EXCLUSIVE: Group Dispatches “Disaster Relief” Big Rigs to Aid in Tornado Recovery
Wilkesboro, NC – In the wake of multiple deadly tornados that ravaged middle Tennessee during the early morning hours of Tuesday, March 3, one organization immediately responded by dispatching two big rigs to help those in need.
During a press conference Tuesday afternoon, Tennessee Governor Bill Lee confirmed 25 fatalities as a result of the multiple EF3 tornados across the counties of Putnam, Wilson, Davison and Benton.
Additionally, Governor Lee said there are still people unaccounted for in Putnam County, where 16 of the 25 deaths alone were reported.
He declared a state of emergency.
The tornados, which hit just before 1 a.m., decimated areas in the four counties, including a 10-mile path across downtown Nashville.
Photos of the devastation began surfacing on social media shortly after the tornados hit, showing homes and businesses completely destroyed.
The Tennessee Emergency Management Agency said at one point, over 73,000 homes and businesses were without power.
Samaritan’s Purse, a North Carolina-based Christian non-profit organization led by Reverend Franklin Graham, has a mission to provide “spiritual and physical aid to hurting people around the world.”
Graham, the eldest son of the most consequential evangelist of the 20th century, the Reverend Billy Graham, tweeted a video Tuesday afternoon showing a Samaritan’s Purse tractor-trailer on its way to Tennessee.
.@SamaritansPurse U.S. Disaster Relief is on its way to Mt. Juliet and Cookeville, TN, to help homeowners affected by this morning’s deadly tornadoes. Pray as we prepare to respond in these devastated communities. pic.twitter.com/Eo2gV9V7lz
— Franklin Graham (@Franklin_Graham) March 3, 2020
Kaitlyn Lahm, the assistant director of marketing and media relations for Samaritan’s Purse, shared with Transportation Nation Network (TNN) the semi in Graham’s video is one of two tractor-trailers en route from North Carolina to Mt. Juliet and Cookeville, TN, to begin cleanup efforts in affected communities.
According to Lahm, each tractor-trailer — called “Disaster Relief Units” — is hauling machinery and equipment such as chainsaws, generators, heavy duty tarps, shovels, rakes, ladders, and other supplies to aid in disaster relief efforts.
“When [Samaritan’s Purse] responds in the United States, we respond to help families in the physical sense,” Lahm told TNN.
In total, Samaritan’s Purse has eight Disaster Relief Units strategically located around the country in order to provide quick and efficient response to disasters, no matter where they happen in the U.S.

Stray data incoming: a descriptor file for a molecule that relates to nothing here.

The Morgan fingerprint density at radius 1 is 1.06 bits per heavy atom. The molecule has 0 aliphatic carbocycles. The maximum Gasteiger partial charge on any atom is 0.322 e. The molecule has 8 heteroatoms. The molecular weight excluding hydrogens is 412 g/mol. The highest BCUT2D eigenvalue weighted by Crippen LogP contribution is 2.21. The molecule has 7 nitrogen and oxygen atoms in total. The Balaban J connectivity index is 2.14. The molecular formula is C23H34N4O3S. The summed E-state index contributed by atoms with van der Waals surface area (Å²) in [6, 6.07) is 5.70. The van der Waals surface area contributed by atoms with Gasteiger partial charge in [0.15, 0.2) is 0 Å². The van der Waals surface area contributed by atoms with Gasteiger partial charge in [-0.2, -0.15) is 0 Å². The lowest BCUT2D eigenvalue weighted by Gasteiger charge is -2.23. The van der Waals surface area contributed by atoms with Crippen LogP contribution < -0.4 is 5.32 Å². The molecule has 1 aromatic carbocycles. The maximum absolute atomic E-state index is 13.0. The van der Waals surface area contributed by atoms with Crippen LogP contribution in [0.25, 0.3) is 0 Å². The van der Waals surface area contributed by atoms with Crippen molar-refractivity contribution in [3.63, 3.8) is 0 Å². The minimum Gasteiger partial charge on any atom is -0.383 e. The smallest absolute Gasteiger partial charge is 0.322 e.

“These tractor-trailers are fully stocked with tools and relief supplies, allowing Samaritan’s Purse to be on the road within hours of a natural disaster,” said Allen Moore, who works as a truck driver and mechanic for Samaritan’s Purse.
The two units dispatched to Tennessee — 2017 and 2020 Kenworth T680s — are based in North Carolina.
Lahm said “about half” of the team who works on and drives the disaster relief big rigs previously drove commercial trucks for a living.
They now work full time for the non-profit.
The tractors are hauling NASCAR-style trailers, which have been customized specifically for Samaritan’s Purse with the front of the trailer serving as an office space and command center.
Continue to pray for those in TN who have lost so much to these storms—especially the families who lost loved ones. pic.twitter.com/QsCs2cCEQe
— Franklin Graham (@Franklin_Graham) March 5, 2020
Nationally, Samaritan’s Purse Disaster Relief Units have recently aided in the historic flooding in Umatilla County, OR, and near Jackson, MS; tornado relief in Spartanburg, SC; and of course Hurricanes Dorian (2019), Florence (2018), Michael (2018) and Harvey (2017).
Internationally, Samaritan’s Purse provides “food, water, shelter, medicine, and other assistance in the Name of Jesus Christ.”
Samaritan’s Purse began in February 1970 and recently celebrated 50 years of service.
For more information on Samaritan’s Purse, visit them online at SamaritansPurse.org.
Photos courtesy of Samaritan’s Purse/WKRN